Announcing the Academic Innovation Fund and Re-Envisioned Office of Contracts and Grants

Dear Colleagues,

It has been a pleasure these last few weeks to gather in community, to reunite in person, or to meet each other for the very first time. Whether celebrating our tenured and promoted faculty, launching our strategic plan implementation, or thanking faculty, librarians, and staff across campus for the work you have done to lift up our students, the joy of being together and the sense of community at these gatherings are palpable. 

Investing for Growth

In this message, I explore both the difficulty and the potential of the moment we are in and share some of my thoughts about how we can advance our vision of transformative Jesuit education while tending to our present day budget realities. First, I want to acknowledge the painful reality of another year of fiscal belt tightening required to balance the budget for FY 2023. I am very grateful to all the vice presidents, deans, associate deans, and budget managers who are working to undertake the very difficult exercise of identifying necessary savings. It is essential for our ongoing fiscal health that we balance our budget. At the same time, we know that we cannot cut our way to a healthy future. It is time for us to invest in the academic innovation that is central to a thriving academic enterprise. We need to grow our enrollments, strengthen our existing academic programs, and invest in new academic programs that meet the demands of today’s and tomorrow’s students. We also need to extend and diversify our sources of revenue. I’ll touch on plans for each of these below.

Growing Our Enrollments

Congratulations to April Crabtree and members of the Strategic Enrollment Management (SEM) team who have led us through a recruiting season that has generated tremendous excitement and resulted in the highest levels of undergraduate deposits USF has had in the past five years. We must await census in September and incorporate graduate enrollment figures to better understand the full budgetary picture, but these initial results bode well for meeting our enrollment targets. The positive trajectory, particularly in relation to undergraduate first-time and transfer students, is critical for our growth over the next few years, as we finalize and implement the Integrated Strategic Enrollment Plan (ISEP). The ISEP will contain a roadmap for growing our enrollments back to 11,000. That roadmap depends on our ability to reimagine Jesuit education by evolving and innovating our academic portfolio.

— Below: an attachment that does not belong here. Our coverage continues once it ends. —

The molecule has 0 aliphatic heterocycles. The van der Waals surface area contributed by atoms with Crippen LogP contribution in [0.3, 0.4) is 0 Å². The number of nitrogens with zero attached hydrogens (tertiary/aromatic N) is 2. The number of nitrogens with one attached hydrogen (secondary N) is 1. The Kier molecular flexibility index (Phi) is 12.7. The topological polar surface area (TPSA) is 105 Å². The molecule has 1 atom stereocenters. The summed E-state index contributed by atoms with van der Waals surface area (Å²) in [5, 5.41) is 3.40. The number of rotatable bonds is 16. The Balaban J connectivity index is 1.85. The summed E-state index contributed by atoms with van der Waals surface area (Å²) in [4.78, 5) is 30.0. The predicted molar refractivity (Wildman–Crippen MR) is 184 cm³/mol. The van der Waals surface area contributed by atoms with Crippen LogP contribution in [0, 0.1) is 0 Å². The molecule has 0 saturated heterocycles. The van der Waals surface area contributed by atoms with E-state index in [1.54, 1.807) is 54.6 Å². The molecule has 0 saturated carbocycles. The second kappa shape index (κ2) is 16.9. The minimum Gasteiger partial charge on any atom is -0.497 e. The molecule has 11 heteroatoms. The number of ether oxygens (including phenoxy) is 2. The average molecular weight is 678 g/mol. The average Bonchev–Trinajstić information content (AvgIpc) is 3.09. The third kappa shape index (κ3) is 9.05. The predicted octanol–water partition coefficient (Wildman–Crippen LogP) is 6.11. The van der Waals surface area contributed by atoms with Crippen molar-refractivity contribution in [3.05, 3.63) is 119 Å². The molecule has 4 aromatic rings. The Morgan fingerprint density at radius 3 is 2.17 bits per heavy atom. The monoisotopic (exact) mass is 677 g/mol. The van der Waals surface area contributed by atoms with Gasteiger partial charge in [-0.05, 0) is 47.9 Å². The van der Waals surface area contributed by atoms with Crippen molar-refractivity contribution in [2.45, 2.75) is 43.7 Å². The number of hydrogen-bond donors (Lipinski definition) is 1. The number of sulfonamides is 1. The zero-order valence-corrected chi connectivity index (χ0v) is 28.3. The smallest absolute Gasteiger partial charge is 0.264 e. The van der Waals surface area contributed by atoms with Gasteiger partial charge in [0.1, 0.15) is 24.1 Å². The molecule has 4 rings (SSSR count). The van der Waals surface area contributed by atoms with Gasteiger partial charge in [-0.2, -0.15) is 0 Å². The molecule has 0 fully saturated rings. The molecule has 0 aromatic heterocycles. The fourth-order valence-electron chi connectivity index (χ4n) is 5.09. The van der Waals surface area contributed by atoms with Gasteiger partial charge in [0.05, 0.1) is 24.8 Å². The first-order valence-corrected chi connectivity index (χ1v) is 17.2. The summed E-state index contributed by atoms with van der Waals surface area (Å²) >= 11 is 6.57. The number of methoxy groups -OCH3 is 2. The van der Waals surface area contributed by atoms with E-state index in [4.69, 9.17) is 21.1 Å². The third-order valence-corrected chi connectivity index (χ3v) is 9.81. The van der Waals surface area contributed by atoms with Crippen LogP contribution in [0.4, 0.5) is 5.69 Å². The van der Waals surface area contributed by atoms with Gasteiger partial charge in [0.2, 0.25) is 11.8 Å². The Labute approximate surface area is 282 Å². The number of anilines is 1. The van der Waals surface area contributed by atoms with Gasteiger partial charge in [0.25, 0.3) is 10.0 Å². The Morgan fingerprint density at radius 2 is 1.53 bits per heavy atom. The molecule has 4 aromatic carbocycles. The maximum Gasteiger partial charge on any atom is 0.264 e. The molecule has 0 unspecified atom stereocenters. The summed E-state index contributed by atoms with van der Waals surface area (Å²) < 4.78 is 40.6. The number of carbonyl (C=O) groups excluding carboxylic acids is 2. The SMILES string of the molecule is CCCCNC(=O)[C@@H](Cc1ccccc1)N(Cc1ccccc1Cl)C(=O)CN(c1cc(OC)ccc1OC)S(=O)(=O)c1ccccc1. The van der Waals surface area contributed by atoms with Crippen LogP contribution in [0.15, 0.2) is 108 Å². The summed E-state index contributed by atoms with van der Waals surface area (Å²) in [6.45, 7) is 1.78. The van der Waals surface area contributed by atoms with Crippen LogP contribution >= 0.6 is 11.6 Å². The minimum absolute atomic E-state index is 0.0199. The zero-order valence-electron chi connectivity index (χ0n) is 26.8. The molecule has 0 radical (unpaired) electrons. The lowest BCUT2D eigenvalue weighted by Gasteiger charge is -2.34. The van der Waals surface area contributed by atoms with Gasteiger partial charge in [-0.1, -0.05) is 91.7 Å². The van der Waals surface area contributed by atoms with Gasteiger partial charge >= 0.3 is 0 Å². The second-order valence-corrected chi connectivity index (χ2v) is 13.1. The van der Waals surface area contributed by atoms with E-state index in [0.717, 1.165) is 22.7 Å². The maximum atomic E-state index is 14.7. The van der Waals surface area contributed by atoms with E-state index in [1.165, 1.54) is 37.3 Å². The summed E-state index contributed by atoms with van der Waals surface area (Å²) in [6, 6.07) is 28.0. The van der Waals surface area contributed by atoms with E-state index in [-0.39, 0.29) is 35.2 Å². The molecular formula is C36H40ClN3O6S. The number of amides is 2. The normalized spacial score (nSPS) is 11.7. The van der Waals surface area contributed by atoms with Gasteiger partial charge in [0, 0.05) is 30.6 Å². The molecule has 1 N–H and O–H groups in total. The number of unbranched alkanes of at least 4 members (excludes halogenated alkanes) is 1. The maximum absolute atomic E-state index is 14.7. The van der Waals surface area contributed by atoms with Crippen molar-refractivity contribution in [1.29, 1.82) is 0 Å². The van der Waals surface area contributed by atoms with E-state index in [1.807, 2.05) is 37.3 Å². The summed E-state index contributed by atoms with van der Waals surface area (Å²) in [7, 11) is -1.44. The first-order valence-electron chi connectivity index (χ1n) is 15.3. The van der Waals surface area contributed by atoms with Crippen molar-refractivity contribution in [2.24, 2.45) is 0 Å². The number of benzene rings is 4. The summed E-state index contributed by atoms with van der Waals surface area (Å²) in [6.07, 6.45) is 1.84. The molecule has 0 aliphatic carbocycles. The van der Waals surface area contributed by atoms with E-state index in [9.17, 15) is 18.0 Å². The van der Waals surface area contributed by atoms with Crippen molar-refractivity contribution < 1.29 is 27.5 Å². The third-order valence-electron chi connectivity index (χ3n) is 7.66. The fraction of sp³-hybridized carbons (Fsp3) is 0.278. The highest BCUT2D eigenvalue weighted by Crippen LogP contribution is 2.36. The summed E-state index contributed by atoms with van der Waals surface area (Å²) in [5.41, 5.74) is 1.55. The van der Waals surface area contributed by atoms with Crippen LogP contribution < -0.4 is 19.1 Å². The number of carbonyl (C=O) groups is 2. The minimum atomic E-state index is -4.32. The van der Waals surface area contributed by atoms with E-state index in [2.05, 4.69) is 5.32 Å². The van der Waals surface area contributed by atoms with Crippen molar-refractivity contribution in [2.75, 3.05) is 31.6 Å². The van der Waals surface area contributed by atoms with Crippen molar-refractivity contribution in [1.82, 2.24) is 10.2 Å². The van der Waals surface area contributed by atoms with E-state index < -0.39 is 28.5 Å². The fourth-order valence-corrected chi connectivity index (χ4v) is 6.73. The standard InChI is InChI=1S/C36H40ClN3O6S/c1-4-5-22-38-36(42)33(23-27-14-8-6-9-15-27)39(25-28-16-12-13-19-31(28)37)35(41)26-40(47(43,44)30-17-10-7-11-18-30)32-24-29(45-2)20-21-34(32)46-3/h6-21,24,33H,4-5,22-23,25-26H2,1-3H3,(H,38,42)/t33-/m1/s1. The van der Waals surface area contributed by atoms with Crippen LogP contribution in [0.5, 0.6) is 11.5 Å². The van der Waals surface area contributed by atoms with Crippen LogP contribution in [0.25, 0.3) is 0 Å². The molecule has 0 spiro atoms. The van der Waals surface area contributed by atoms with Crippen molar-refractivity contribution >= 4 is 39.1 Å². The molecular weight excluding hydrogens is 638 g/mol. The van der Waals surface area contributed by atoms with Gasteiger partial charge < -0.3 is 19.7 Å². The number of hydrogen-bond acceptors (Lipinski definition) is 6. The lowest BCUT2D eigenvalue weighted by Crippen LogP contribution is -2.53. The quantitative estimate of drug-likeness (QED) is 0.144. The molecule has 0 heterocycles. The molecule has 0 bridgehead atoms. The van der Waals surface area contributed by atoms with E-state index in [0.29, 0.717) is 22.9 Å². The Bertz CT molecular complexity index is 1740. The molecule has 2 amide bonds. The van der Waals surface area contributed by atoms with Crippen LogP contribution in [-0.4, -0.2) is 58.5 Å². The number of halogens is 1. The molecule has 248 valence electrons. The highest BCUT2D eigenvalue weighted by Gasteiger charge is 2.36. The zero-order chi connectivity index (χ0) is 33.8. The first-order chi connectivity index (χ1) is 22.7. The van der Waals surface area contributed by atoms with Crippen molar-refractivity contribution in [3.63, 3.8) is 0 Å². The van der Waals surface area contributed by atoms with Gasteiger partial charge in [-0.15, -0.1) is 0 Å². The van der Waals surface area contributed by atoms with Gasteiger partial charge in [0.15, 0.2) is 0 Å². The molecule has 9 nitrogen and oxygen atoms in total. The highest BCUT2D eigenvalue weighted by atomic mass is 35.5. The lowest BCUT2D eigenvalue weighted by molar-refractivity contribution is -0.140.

Academic Innovation Fund

One of my top priorities is to build a “future-ready” institution by investing in academic innovation, building new academic programs, and updating existing programs. Academic programs take 12 to 18 months to develop and move through shared governance, and then at least another year to market, so getting started now is essential. 

To this end, I am delighted to announce the provost's new Academic Innovation Fund (AIF), thanks in large part to the efforts of Vice President Lindsey McClenahan and her development team. My goal in creating the fund is to seed new academic programs and support creative reenvisioning of existing programs to attract new students and better prepare our students for a rapidly changing world. The initial focus of the fund will be on innovation that drives enrollment growth and/or enhances mission by aligning programming more closely with our values of ADEI, global engagement, transdisciplinary collaboration, community-engaged learning, and environmental sustainability as outlined in the USF strategic plan. Funds will be available to support design teams in developing proposals, curricula, assessment plans, and community-engaged and active learning plans. Support could take the form of summer stipends, NTAs, retreat funding, consultancy fees, research assistants, materials, market research, or development of marketing materials. Academic deans will be invited to apply for the first round of funding this summer, with a broader call for proposals to be launched in early fall.